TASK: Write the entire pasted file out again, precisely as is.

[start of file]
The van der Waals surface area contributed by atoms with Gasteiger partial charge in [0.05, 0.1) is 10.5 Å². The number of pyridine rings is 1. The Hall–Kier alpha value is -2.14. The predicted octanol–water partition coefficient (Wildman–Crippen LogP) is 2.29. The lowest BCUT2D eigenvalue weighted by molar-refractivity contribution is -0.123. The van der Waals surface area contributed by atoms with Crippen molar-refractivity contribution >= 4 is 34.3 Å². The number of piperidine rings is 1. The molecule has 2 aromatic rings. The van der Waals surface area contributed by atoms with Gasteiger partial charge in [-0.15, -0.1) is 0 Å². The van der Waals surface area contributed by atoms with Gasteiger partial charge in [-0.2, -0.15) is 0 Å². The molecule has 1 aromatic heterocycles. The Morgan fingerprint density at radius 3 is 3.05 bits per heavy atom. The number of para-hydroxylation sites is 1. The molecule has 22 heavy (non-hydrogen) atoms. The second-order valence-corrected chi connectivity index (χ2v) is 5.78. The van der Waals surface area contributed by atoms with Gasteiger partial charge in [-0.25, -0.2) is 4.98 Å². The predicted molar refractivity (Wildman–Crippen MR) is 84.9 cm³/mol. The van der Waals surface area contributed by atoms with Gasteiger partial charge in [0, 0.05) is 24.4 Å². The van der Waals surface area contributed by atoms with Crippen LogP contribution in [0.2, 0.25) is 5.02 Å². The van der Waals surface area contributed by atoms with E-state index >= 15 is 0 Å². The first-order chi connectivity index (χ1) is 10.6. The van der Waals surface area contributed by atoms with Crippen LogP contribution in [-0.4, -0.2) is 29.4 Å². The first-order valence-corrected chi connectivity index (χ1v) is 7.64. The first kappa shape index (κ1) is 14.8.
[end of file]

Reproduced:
The van der Waals surface area contributed by atoms with Gasteiger partial charge in [0.05, 0.1) is 10.5 Å². The number of pyridine rings is 1. The Hall–Kier alpha value is -2.14. The predicted octanol–water partition coefficient (Wildman–Crippen LogP) is 2.29. The lowest BCUT2D eigenvalue weighted by molar-refractivity contribution is -0.123. The van der Waals surface area contributed by atoms with Crippen molar-refractivity contribution >= 4 is 34.3 Å². The number of piperidine rings is 1. The molecule has 2 aromatic rings. The van der Waals surface area contributed by atoms with Gasteiger partial charge in [-0.15, -0.1) is 0 Å². The van der Waals surface area contributed by atoms with Gasteiger partial charge in [-0.2, -0.15) is 0 Å². The molecule has 1 aromatic heterocycles. The Morgan fingerprint density at radius 3 is 3.05 bits per heavy atom. The number of para-hydroxylation sites is 1. The molecule has 22 heavy (non-hydrogen) atoms. The second-order valence-corrected chi connectivity index (χ2v) is 5.78. The van der Waals surface area contributed by atoms with Gasteiger partial charge in [-0.25, -0.2) is 4.98 Å². The predicted molar refractivity (Wildman–Crippen MR) is 84.9 cm³/mol. The van der Waals surface area contributed by atoms with Gasteiger partial charge in [0, 0.05) is 24.4 Å². The van der Waals surface area contributed by atoms with Crippen LogP contribution in [0.2, 0.25) is 5.02 Å². The van der Waals surface area contributed by atoms with E-state index >= 15 is 0 Å². The first-order chi connectivity index (χ1) is 10.6. The van der Waals surface area contributed by atoms with Crippen LogP contribution in [-0.4, -0.2) is 29.4 Å². The first-order valence-corrected chi connectivity index (χ1v) is 7.64. The first kappa shape index (κ1) is 14.8.